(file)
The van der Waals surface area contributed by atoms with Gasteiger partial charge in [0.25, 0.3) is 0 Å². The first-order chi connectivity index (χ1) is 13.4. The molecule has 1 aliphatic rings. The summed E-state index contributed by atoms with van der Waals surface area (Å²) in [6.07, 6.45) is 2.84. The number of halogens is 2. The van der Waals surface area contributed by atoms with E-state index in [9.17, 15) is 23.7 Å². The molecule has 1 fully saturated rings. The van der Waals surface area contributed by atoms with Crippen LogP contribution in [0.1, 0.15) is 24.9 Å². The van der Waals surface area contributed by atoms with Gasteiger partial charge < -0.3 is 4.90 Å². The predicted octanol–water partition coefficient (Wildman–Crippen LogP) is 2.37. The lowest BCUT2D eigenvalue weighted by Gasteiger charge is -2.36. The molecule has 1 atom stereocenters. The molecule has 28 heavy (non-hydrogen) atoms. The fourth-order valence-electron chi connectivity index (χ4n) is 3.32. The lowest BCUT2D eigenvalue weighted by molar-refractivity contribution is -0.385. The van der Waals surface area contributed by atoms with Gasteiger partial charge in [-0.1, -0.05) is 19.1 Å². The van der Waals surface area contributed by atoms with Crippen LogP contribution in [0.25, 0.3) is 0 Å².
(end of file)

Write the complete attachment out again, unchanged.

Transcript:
The van der Waals surface area contributed by atoms with Gasteiger partial charge in [0.25, 0.3) is 0 Å². The first-order chi connectivity index (χ1) is 13.4. The molecule has 1 aliphatic rings. The summed E-state index contributed by atoms with van der Waals surface area (Å²) in [6.07, 6.45) is 2.84. The number of halogens is 2. The van der Waals surface area contributed by atoms with E-state index in [9.17, 15) is 23.7 Å². The molecule has 1 fully saturated rings. The van der Waals surface area contributed by atoms with Crippen LogP contribution in [0.1, 0.15) is 24.9 Å². The van der Waals surface area contributed by atoms with Gasteiger partial charge < -0.3 is 4.90 Å². The predicted octanol–water partition coefficient (Wildman–Crippen LogP) is 2.37. The lowest BCUT2D eigenvalue weighted by Gasteiger charge is -2.36. The molecule has 1 atom stereocenters. The molecule has 28 heavy (non-hydrogen) atoms. The fourth-order valence-electron chi connectivity index (χ4n) is 3.32. The lowest BCUT2D eigenvalue weighted by molar-refractivity contribution is -0.385. The van der Waals surface area contributed by atoms with Gasteiger partial charge in [-0.1, -0.05) is 19.1 Å². The van der Waals surface area contributed by atoms with Crippen LogP contribution in [0.25, 0.3) is 0 Å².